If you think the latest and greatest gadget added to your AR is going to save you – you are sadly mistaken. Staying out of a fire fight is a much better option.

    God forbid I ever find myself in such a situation, but if I do, an AR rifle will not be found in my hands, cold Dead hands included!

    A typical engagement distance we all fear will be no more than 100 meters in an urban setting, precision accuracy will not be needed. A simple 10-22 with a confident and competent trigger man will suffice.

    I could go on and on debating the virtues or pitfalls of any rifle platform, but once lead starts flying, all of this will mean nothing. Whatever firearm you select to bet your life on, so long as you are at peace with that selection that’s all that matters..

    Anyone engaging in an urban firefight with John Q. Public should expect to be killed within the first 100 inbound or outbound rounds fired, regardless of caliber, or type rifles involved.

    Even with prior military training, cut that round count down to 50 if engaging police or military for whatever reason.

    My firearms are for sporting purposes only!

    The instant any idiot starts shooting, I’m out of there. Believe me, there will be plenty of idiots to select from.

    My tactics and game plan starts after the first 30 days of any such TEOTWAWKI, that’ll be when the real warriors come out to upright the ship again.

  3. Beyond a well set up AR, the only thing I see a need for is a 12 or 20 guage and an M1A, .30-6, or .300Win Mag, and a 9mm or .45 Govt Model-my choice is the Para0rdnance 14+1, and a .22LR auto pistol. The AR, and .300, will take anything to 1500 yards and closer. A shotgun and the .22LR fill out the bill, yet the .45 Auto would be good. Gets down to this: how many guns can you carry and how much spare ammo along with them. It would take two people working together to actually work this out. So you cut it down to the AR and the 22LR and that’s really all you need. Eskimos kill polar bears with brain shots with .22LR rifles. Of course, after 10,000 years they’ve got all this shit down pat: exact aiming point and how close. I don’t know.

  4. I’ve had a Bushmaster AR-15 in the A2 configuration for almost 30 years. It’s GI, with a bayonet lug as I consider a rifle without the ability to mount a bayonet to be neutered. It has a great trigger and a heavy barrel with a 1 in 9” twist to accommodate a wide variety of bullet weights.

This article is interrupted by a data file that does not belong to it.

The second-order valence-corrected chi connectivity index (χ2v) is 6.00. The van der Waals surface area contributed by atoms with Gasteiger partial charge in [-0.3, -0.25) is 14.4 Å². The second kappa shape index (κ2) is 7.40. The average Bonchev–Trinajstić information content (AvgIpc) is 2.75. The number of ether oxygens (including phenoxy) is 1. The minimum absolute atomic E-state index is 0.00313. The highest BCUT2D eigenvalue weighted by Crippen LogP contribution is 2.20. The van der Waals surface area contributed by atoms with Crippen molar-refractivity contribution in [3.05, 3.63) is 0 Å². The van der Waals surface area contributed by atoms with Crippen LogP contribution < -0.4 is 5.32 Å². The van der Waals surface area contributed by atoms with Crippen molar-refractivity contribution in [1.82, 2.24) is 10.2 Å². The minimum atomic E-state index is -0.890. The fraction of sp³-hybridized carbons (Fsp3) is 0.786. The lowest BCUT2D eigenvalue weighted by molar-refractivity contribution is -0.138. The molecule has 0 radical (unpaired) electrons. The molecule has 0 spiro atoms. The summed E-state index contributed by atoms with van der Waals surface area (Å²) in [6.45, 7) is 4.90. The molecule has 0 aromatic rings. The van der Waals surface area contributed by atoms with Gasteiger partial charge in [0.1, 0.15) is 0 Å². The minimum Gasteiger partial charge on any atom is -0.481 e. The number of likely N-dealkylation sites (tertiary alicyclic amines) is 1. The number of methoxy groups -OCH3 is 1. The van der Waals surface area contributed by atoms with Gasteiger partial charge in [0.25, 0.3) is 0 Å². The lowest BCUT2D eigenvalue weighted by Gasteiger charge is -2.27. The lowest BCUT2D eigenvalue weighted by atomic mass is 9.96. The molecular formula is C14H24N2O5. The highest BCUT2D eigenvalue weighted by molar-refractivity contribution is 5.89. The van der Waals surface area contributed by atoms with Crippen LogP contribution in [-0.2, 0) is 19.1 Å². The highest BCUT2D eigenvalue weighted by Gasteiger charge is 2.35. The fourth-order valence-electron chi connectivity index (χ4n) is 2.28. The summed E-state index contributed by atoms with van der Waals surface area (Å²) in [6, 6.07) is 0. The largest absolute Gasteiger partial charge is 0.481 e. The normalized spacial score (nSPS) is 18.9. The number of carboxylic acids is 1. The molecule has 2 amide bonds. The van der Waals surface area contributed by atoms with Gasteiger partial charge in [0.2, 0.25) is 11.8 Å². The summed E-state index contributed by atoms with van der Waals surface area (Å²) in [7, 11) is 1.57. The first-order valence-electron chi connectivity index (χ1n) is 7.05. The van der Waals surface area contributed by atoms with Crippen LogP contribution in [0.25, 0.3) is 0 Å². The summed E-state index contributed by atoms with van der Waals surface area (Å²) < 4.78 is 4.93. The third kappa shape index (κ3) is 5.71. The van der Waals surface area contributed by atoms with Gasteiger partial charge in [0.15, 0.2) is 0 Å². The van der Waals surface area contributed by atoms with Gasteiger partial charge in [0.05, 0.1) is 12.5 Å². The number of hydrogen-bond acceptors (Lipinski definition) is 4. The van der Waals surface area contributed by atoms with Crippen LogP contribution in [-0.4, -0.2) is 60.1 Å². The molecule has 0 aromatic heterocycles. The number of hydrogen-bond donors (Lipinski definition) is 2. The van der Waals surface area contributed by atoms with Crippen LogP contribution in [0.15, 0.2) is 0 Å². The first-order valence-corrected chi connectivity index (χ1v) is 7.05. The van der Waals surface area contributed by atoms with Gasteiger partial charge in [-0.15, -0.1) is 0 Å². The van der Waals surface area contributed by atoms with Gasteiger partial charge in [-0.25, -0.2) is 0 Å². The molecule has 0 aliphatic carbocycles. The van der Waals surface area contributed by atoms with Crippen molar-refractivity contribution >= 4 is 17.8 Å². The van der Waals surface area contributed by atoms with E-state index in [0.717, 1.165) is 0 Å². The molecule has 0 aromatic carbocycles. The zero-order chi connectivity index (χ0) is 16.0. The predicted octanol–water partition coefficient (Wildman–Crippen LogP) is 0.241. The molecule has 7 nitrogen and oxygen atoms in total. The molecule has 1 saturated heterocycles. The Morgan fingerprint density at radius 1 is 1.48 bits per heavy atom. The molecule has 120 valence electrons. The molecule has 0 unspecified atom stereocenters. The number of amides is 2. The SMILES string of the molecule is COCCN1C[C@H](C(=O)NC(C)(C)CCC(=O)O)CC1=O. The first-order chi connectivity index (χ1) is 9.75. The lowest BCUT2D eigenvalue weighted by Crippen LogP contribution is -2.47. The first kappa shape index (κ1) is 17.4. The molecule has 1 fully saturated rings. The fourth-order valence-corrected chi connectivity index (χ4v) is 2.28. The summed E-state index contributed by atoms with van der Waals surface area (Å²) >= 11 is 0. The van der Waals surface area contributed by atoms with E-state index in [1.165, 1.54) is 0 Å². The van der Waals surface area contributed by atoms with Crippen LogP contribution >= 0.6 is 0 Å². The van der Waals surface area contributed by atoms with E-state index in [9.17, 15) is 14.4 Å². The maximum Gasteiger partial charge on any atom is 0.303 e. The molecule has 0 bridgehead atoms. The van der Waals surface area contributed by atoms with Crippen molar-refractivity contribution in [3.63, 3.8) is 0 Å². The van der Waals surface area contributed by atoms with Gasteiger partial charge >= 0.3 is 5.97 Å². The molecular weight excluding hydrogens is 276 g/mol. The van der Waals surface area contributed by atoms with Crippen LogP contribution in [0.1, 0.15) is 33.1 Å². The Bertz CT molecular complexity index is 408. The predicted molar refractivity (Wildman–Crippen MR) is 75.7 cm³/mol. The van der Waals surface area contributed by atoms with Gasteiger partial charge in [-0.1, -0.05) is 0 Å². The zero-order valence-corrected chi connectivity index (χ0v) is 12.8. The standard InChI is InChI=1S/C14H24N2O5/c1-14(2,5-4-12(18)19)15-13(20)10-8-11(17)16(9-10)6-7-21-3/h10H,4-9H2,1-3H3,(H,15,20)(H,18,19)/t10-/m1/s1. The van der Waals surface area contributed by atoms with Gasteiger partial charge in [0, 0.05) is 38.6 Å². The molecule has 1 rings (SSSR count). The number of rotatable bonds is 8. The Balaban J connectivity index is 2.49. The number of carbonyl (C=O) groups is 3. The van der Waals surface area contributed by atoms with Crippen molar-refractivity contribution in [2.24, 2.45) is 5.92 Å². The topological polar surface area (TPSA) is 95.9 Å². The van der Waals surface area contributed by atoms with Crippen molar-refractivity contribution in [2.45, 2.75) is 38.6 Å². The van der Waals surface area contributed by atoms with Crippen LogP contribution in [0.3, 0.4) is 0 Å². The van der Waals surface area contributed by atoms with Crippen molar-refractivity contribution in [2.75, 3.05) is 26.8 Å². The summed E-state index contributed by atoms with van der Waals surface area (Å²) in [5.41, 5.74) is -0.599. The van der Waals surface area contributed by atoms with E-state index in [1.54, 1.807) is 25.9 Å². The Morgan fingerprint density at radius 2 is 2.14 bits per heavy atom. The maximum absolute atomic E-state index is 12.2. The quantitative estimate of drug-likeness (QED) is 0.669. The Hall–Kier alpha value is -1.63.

I bought it because I was a soldier for 9 years. I’ll have muscle memory in a firefight and ammo/parts commonality in a SHTF situation. I’ve told Mrs. Overwatch to grab it first if the house burns down. I love this rifle and I feel confident that I can handle virtually any situation with it.

  5. they now make a pump action ar15, went into town a few weeks ago and stopped at runnings to buy ammo, saw ar15s with normal mags on the rack, and this is ny where they are illegal now. so i asked the guy at the counter how they could still be selling them with nys totalitarian gun laws, he showed me they are slide action (like a pump shotgun) not semi auto, the short, quick to work pump loads the next cartridge. since its pump action its not subject to the un-safe act and therefore legal. took a little while but it seems gun makers are making stuff that basically gets around those crazy laws (i bought an sks in the fall myself since i was surprised to see one available at a gun shop, they are in high demand in ny and rare to find but are still legal because they have a fixed box mag, so its not applicable to the un-safe act, i just use it with stripper clips and have bandoleer bags to carry clips in). saw this article and wanted to share this for anyone else in ny, ar15s come in pump now

  6. I thought I had added my thoughts on some of the options available. Either it was too long to fit, I forgot to add it (a real possibility), or it was edited out of my reply by the moderator before it was posted.

    No matter. The shortened version is:

    There are many calibers suited for the majority of the needs that a prepper might have. However, for practicality, which includes many of the points made in the article, I believe the primary weapon for preppers getting ready for some of the things I listed should be a version of a .308 (7.62mm x 51mm NATO) MBR (Main Battle Rifle) clone. I say clone, because most of the MBRs available are select fire. While that would be nice to have in perhaps 1% of the situations I am talking about, it is not worth the expense and hassle currently required to obtain one. And they are extremely expensive to practice with, even with reloaded ammunition.

    Some of the options are:
    1) FN SCAR-17, the semi-auto only version of the FN SCAR-H select fire MBR. In .308.
    2) Beretta BM-69, the full featured (other than select fire) version of the Beretta BM-59. Or a current clone. In .308.
    3) PTR-91, the product improved version of the G-3 issue rifle, again no select fire, but with some improvements to the original design. In .308.
    4) M1A, the civilian produced version of the M-14, without select fire, but otherwise fairly faithful to the original. In .308.
    5) AR-10 and variant clones of the original Stoner design that resulted in the issue M-16 and semi-auto varient AR-15. Semi-auto only, in .308.
    6) FN FAL clone of the original select fire military issure MBR. Also semi-auto only. In .308.

    All are semi-auto, box magazine fed, .308 rifles with proven track histories of excellence. Each has its drawbacks or weak points, just as any weapon does. Standard issue magazines are almost all 20-rounds, though there are other capacities available for most, if wanted. Most can be set up for maximum accuracy for use as a sniper weapon or big game hunting rifle.